A common refrain from government officials who defend the high cost of public records is that it’s just too time-consuming to drop what they’re doing to dig through file cabinets or print out documents and make copies.

While it’s not unreasonable for governments to recoup some of these costs, open-ended charging policies can sometimes result in abuse, particularly if a records request might reveal potentially embarrassing information should it be made public.

“Probably more often than not it’s just government making sure that they’ve been fully compensated,” said Duane Bosworth, a media attorney based in Portland, Ore. “But I have no question that there are definitely situations in which a structure is created so that the costs will be prohibitively high.”

Bosworth has represented many of Oregon’s largest media outlets, including the Pulitzer Prize-winning Oregonian. He’s also on the board of directors for Open Oregon, a freedom of information coalition that helps the public and media get access to government information.

He’s seen several cases over the years of governments using fees as a deterrent to releasing information. In one recent example, a media outlet was charged $45 an hour to pay for a government official to sit in a room with a reporter who was reviewing documents.

The need for supervision appeared to be a form of retaliation, Bosworth said, because the reporter had just written a negative story about that particular government agency. Previous trips to review documents had been free of charge.

“I’ve seen public bodies throw up big numbers,” Bosworth said. “Sometimes there are some really tremendous costs.”

In 2009, Portland television station KATU fought with city officials who wanted to charge $1.5 million for then-Mayor Sam Adams’ email, calendar and phone records. Adams had recently admitted to having a sexual relationship with a teenage intern, a revelation that captivated the city and had some calling for his resignation.

The city told KATU that it would take a single employee 10 years to pull all of the documents the station had requested, and that the $1.5 million didn’t even include the attorneys fees associated with reviewing those documents.

KATU went to the mayor to get him to reduce the fees — something he claimed he had no control over — and continued to squabble with the city department that had provided the $1.5 million estimate.

Ultimately, the city came up with a more reasonable fee — $194.03.

Oregon’s not alone in the million-dollar club. In Georgia, the Atlanta Journal-Constitution was asked to pay $16.2 million for a database of Fulton County tax information. The newspaper had been reporting about the questionable sale of tax liens to private collection agencies that were turning massive profits.

But county officials told the newspaper that the database might include the property records of judges, police officers and teachers that would need to have sensitive information, such as Social Security numbers, redacted. This meant printing out 64 million records and filtering through the data by hand.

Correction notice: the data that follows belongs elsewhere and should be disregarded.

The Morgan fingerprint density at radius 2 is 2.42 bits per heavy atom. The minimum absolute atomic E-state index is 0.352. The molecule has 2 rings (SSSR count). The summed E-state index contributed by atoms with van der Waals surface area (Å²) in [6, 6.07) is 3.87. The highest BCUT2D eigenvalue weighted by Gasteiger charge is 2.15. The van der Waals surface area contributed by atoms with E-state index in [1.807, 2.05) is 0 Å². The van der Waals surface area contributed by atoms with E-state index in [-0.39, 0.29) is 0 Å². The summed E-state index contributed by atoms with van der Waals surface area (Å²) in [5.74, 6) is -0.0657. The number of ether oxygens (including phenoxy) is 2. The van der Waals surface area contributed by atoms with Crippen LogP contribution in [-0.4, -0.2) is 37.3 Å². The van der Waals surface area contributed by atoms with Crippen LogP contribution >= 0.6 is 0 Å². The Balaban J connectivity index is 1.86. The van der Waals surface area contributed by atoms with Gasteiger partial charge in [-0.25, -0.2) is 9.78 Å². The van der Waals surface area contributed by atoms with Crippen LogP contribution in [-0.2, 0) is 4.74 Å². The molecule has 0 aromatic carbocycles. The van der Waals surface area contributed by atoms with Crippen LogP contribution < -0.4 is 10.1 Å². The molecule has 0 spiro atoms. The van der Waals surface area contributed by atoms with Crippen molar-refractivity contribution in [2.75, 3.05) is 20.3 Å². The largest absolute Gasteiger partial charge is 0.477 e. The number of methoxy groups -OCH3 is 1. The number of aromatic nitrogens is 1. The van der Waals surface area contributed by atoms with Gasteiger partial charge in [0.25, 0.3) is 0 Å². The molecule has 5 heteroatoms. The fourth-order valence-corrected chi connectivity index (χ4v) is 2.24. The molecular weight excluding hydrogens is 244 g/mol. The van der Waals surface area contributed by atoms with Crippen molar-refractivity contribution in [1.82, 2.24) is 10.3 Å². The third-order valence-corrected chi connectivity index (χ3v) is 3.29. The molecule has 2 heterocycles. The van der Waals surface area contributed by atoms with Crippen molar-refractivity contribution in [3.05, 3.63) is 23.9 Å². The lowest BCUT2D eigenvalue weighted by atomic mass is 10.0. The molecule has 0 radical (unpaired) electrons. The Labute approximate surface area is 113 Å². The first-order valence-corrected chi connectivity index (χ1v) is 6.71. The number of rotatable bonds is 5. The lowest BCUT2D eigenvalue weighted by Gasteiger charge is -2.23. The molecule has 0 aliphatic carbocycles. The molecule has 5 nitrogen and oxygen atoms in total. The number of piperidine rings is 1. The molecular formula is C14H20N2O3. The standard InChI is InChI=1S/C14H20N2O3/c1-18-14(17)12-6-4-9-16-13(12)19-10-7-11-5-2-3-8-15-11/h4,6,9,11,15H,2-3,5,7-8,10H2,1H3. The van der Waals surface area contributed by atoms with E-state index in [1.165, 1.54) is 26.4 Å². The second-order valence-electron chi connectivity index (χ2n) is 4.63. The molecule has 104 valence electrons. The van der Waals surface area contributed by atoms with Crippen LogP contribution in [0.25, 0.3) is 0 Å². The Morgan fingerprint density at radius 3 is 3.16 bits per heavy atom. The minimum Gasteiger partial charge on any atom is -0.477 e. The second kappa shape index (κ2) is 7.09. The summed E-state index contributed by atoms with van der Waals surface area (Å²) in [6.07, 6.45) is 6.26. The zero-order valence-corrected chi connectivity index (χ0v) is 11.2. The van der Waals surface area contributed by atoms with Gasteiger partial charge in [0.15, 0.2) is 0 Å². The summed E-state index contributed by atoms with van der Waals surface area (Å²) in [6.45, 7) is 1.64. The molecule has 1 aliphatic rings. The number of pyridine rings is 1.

The problem was that none of the records identified property owners who were government workers, and it took legislators, the attorney general and threats of lawsuits to finally get the tax commissioner to turn over the information.

“I can promise you this,” Atlanta Senate Majority Leader Chip Rogers told the Journal-Constitution last year. “We will not stop until we get those records.”

California Newspaper Publishers Association attorney Jim Ewert said agencies across the country charge high fees as a way to deter certain public records requests. Even in California, where officials aren’t allowed to charge for search and review fees, he continually gets calls from journalists who are facing steep bills for public information.

“There are a lot of agencies that do that,” Ewert said. “They may not be able to assess an exemption that will allow them to withhold the information successfully, but they can throw up a financial obstacle.”

The California Department of Motor Vehicles refused to release certain records from a database to the Orange County Register unless it paid $8,442. The information was related to a state-run program that hides the addresses of public employees, such as police officers, lawmakers and other public employees, but that the newspaper found was being used to skirt tollway charges, dodge parking tickets and run red lights.

While the DMV didn’t dispute that the information is public, the agency told the newspaper that it has an antiquated computer system and to filter the data would require writing and running a new software program at a cost of $1,044 per hour.

The OC Register refused to pay the cost, calling it “excessive,” and the DMV refused to waive the fee.

Bill Lueders, an investigative reporter and editor at WisconsinWatch.org, said it’s common practice for governments to charge outrageous fees to “make requests go away.”

In fact, in Wisconsin he said cost used to be the number one issue blocking access to government. A lot of that changed, however, after a Wisconsin Supreme Court ruling clarified that government agencies can’t recoup fees for redacting information.

Now cost is further down on the list, Lueders said. The biggest sticking point today, he said, are delays.

“It’s the biggest problem in my mind,” he said. “They may take seven weeks to provide records whereas it should only take seven minutes.”

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